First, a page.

“It’s not the same spell,” I said. “It’s a flying spell.”

Akana was happily surprised. She’d figured it out herself without another Anoki. I don’t think she realized the full extent, though; she could make anyone fly even if they didn’t have Air magic, whereas nobody except a lucky few could without her. I immediately realized both the potential and the danger here.

“Akana…” I said, “…we’re not going to tell anyone about this… right?”

Akana thought about this, realized what I was talking about, and agreed. Li did also. I was relieved. I decided to go to the library and get a new book; I’d finished mine. I ran into Kaye in the nonfiction section, near the encyclopedias.

“What are you looking up?” I asked.


I frowned. “I wouldn’t be in an encyclopedia. I didn’t do anything spectacular in the past or anything.”

“No,” Kaye said. “You’re still doing it.”


“I didn’t think you knew. Some Anoki have blends of magic talent, but all of them have one thing that they’re the best at, and everything else is kind of minor. But you–you’re good at everything. And, um… the other Anoki don’t change appearance. I mean, your wings are bigger and a different color. And it looks like you sandblasted them with glitter when you do magic.”

I was kind of shocked. The weirdness of going out every night and sleeping in midair without beating my wings at all had vanished, replaced by a deep contentment with being in the sky whenever I could, especially at night.

“So now,” Kaye said, “I’m trying to figure out who you are. You might be just Earth, but I really don’t think so, not after what I’ve seen.”

I’d known Kaye for months now, months of magic lessons. I knew what magic she could do, of course, and that her favorite color was blue and she liked to read romance novels, especially Jane Austen ones. And more importantly, I knew that she was trustworthy. So I didn’t hesitate as much to tell her what I did at night, especially since it would most likely help her search. But still, part of me wanted to retreat out of her mess.

Kaye looked sort of like a deer in the headlights. I wondered if I had been right to tell her, or if my reluctant side should have won out.

“That’ll help,” she said faintly, and I left, wondering what I’d just done.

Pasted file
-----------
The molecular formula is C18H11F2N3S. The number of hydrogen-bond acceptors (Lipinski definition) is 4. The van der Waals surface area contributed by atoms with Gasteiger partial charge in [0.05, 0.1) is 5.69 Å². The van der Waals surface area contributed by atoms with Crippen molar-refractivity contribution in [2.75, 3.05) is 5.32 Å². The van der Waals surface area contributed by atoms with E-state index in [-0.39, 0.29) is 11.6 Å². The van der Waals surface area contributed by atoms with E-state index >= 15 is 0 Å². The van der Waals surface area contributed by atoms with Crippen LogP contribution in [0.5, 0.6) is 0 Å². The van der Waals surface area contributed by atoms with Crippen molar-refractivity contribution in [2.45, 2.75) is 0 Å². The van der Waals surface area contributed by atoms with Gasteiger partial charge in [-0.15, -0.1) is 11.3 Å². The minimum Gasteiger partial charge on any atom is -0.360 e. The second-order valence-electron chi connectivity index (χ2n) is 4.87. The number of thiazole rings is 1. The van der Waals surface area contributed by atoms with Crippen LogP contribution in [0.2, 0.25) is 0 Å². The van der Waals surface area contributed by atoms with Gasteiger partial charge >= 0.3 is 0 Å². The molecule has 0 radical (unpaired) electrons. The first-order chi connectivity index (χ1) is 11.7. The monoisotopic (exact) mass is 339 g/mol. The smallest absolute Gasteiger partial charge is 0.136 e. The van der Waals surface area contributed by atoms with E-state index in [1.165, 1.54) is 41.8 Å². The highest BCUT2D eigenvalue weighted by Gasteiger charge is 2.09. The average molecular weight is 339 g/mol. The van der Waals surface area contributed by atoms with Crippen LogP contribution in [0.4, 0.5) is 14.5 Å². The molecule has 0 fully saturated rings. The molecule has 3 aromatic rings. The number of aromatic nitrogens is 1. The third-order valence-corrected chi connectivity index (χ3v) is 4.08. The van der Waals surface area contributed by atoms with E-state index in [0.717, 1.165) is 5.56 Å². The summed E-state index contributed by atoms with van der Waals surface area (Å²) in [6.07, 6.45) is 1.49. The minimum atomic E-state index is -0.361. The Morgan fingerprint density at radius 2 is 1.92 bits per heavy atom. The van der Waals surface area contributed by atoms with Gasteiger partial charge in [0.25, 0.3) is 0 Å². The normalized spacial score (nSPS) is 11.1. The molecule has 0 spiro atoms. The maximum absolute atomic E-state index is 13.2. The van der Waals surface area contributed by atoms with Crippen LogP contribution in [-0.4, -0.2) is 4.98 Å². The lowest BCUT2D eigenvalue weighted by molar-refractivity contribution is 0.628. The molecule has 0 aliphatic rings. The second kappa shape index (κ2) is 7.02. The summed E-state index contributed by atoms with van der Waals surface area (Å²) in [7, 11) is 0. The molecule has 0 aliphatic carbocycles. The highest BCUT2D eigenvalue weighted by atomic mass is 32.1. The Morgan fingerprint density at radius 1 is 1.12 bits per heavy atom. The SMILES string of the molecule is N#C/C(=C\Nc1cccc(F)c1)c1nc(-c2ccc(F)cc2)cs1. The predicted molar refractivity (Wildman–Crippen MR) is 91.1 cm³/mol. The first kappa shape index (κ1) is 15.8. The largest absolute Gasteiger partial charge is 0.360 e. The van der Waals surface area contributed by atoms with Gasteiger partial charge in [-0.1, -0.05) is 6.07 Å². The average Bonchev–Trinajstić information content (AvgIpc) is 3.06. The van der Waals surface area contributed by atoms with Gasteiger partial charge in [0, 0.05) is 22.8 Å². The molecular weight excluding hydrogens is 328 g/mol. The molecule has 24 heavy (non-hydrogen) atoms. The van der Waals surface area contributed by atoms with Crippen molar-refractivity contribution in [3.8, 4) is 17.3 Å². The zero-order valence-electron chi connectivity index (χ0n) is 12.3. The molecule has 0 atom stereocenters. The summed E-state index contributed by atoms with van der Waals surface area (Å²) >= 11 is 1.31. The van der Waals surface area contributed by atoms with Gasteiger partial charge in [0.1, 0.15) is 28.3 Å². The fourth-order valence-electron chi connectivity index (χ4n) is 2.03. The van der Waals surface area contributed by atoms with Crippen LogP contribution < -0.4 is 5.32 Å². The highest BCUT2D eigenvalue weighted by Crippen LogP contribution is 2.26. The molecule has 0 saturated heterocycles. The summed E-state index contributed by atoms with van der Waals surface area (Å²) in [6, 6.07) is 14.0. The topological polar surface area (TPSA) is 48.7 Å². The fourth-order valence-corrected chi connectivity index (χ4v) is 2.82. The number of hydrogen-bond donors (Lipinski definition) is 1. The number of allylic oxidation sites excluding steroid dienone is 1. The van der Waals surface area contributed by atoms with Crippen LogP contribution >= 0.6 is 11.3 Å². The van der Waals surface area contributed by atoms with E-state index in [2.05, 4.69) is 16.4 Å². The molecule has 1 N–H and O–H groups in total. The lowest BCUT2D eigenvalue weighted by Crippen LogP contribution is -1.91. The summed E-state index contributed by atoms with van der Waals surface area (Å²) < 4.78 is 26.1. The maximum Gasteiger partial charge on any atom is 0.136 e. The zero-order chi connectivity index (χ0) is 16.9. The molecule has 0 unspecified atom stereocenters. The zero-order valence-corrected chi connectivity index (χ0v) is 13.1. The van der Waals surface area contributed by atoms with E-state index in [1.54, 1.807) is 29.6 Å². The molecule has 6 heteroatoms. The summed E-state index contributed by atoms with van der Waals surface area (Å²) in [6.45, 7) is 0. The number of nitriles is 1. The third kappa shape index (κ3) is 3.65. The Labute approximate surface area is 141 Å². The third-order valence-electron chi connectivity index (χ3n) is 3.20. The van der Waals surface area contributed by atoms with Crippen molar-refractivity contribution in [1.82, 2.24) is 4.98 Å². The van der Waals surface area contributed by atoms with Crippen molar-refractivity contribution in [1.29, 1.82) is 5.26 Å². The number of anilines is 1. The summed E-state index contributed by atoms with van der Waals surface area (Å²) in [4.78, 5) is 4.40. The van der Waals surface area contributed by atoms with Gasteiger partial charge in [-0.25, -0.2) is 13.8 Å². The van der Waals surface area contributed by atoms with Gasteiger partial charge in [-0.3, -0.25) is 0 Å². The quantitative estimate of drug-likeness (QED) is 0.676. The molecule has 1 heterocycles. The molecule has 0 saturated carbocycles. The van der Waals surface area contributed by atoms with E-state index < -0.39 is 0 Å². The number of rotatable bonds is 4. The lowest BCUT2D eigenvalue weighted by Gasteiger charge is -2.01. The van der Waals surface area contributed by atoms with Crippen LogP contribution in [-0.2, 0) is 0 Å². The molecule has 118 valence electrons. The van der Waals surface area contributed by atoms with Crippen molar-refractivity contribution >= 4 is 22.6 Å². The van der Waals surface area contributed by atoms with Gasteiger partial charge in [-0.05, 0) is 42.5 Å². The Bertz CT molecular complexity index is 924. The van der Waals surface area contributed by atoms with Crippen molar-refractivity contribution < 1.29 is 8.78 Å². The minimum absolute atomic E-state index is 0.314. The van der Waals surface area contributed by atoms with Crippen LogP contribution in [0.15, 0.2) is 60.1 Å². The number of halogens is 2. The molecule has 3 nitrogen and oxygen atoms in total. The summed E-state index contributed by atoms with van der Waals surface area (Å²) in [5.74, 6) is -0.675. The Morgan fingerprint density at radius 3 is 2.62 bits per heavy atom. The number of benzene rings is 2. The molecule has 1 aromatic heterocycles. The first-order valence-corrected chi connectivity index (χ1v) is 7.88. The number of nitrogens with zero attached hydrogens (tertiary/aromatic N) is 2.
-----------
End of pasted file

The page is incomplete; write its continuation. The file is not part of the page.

*                      *          *

I returned to the library later, realizing that I had yet to find another book. On a whim, I went back to the encyclopedias to see if Kaye was still there. Her page was still open, and she’d left a bookmark, but Kaye had gone home. I saw one word and something made me check out the book I’d selected and run for my life.

I went home and tried to read. I could only think of the one word I’d seen, though I had forgotten what word it was. I both wanted to go back and read more of the encyclopedia and to stay home, huddle up, and forget I had even walked into that area of the library. I decided to go visit Kaye. Maybe she’d found something.

I was reluctant to visit Kaye, almost as much as I would be to go back to the library. But curiosity won out, and I went ahead and dropped by to ask her what she’d found.

Apprehensively, Kaye started an explanation. “I don’t want to disappoint you with your result unless I’m sure that my theory is true. I want you to take several different types of magic lessons tomorrow. If you can do them, I will tell you your answer.

I didn’t know what she meant. I was confused as anything and a little concerned by Kaye’s almost fearful tone. So I went home and read my book. I felt anxious and excited about tomorrow. Maybe I was something special after all.

*                      *          *

That night I went higher than I normally did, maybe five thousand feet in the air. Way above the trees, I felt oddly separated from anything below. I slept soundly and came down at dawn.

I read for a while. Kaye’s teachers hadn’t come to the practice grounds yet. I finished a couple chapters and went out again to check if they were there. Nobody was around yet. I checked my clock. Still 6:30. So I flew up again, trying to see how high I could go. I bolted much farther past where I had slept and up into ten thousand feet. The air was thinner, but I didn’t mind and I didn’t have breathing problems. It was a little easier to fly in, even. I went faster. I looked down at my new village and realized that this was my true home, not just some village I’m visiting for magic lessons. I fit here. I was respected here. And they didn’t require the commitment spell, which was important. The dictating elders always did.